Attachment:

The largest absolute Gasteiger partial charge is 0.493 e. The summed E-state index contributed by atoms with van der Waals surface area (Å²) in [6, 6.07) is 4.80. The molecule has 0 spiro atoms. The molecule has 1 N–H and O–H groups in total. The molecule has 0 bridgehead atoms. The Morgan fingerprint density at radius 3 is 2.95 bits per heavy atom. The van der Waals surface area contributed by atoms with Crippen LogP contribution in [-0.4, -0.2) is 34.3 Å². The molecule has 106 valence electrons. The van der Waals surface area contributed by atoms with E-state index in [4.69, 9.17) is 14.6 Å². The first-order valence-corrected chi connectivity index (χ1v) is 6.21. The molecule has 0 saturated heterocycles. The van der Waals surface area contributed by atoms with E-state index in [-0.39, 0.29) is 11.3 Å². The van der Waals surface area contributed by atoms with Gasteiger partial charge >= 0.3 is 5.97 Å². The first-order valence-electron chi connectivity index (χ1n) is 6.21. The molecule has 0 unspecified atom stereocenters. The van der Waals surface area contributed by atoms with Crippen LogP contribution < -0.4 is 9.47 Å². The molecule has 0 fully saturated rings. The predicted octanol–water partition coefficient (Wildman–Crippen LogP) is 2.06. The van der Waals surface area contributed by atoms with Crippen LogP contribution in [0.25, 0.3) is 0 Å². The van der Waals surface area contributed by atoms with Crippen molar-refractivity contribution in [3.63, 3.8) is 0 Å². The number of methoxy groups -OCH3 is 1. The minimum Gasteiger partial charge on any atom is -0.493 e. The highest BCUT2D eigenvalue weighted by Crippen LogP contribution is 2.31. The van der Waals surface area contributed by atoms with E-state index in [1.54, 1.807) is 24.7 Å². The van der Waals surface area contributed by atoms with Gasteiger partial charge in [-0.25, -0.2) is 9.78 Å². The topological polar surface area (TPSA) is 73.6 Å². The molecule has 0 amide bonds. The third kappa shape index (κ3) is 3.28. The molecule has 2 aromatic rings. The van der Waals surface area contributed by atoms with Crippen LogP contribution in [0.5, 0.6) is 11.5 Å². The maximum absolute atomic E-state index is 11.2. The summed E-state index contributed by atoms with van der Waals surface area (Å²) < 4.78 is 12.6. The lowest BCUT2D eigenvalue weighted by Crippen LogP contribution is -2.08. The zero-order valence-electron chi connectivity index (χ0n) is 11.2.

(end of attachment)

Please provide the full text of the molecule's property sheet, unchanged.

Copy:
The largest absolute Gasteiger partial charge is 0.493 e. The summed E-state index contributed by atoms with van der Waals surface area (Å²) in [6, 6.07) is 4.80. The molecule has 0 spiro atoms. The molecule has 1 N–H and O–H groups in total. The molecule has 0 bridgehead atoms. The Morgan fingerprint density at radius 3 is 2.95 bits per heavy atom. The van der Waals surface area contributed by atoms with Crippen LogP contribution in [-0.4, -0.2) is 34.3 Å². The molecule has 106 valence electrons. The van der Waals surface area contributed by atoms with E-state index in [4.69, 9.17) is 14.6 Å². The first-order valence-corrected chi connectivity index (χ1v) is 6.21. The molecule has 0 saturated heterocycles. The van der Waals surface area contributed by atoms with E-state index in [-0.39, 0.29) is 11.3 Å². The van der Waals surface area contributed by atoms with Gasteiger partial charge >= 0.3 is 5.97 Å². The first-order valence-electron chi connectivity index (χ1n) is 6.21. The molecule has 0 unspecified atom stereocenters. The van der Waals surface area contributed by atoms with Crippen LogP contribution < -0.4 is 9.47 Å². The molecule has 0 fully saturated rings. The predicted octanol–water partition coefficient (Wildman–Crippen LogP) is 2.06. The van der Waals surface area contributed by atoms with Crippen LogP contribution in [0.25, 0.3) is 0 Å². The van der Waals surface area contributed by atoms with Crippen molar-refractivity contribution in [3.63, 3.8) is 0 Å². The number of methoxy groups -OCH3 is 1. The minimum Gasteiger partial charge on any atom is -0.493 e. The highest BCUT2D eigenvalue weighted by Crippen LogP contribution is 2.31. The van der Waals surface area contributed by atoms with E-state index in [1.54, 1.807) is 24.7 Å². The van der Waals surface area contributed by atoms with Gasteiger partial charge in [-0.25, -0.2) is 9.78 Å². The topological polar surface area (TPSA) is 73.6 Å². The molecule has 0 amide bonds. The third kappa shape index (κ3) is 3.28. The molecule has 2 aromatic rings. The van der Waals surface area contributed by atoms with Crippen LogP contribution in [0.5, 0.6) is 11.5 Å². The maximum absolute atomic E-state index is 11.2. The summed E-state index contributed by atoms with van der Waals surface area (Å²) < 4.78 is 12.6. The lowest BCUT2D eigenvalue weighted by Crippen LogP contribution is -2.08. The zero-order valence-electron chi connectivity index (χ0n) is 11.2.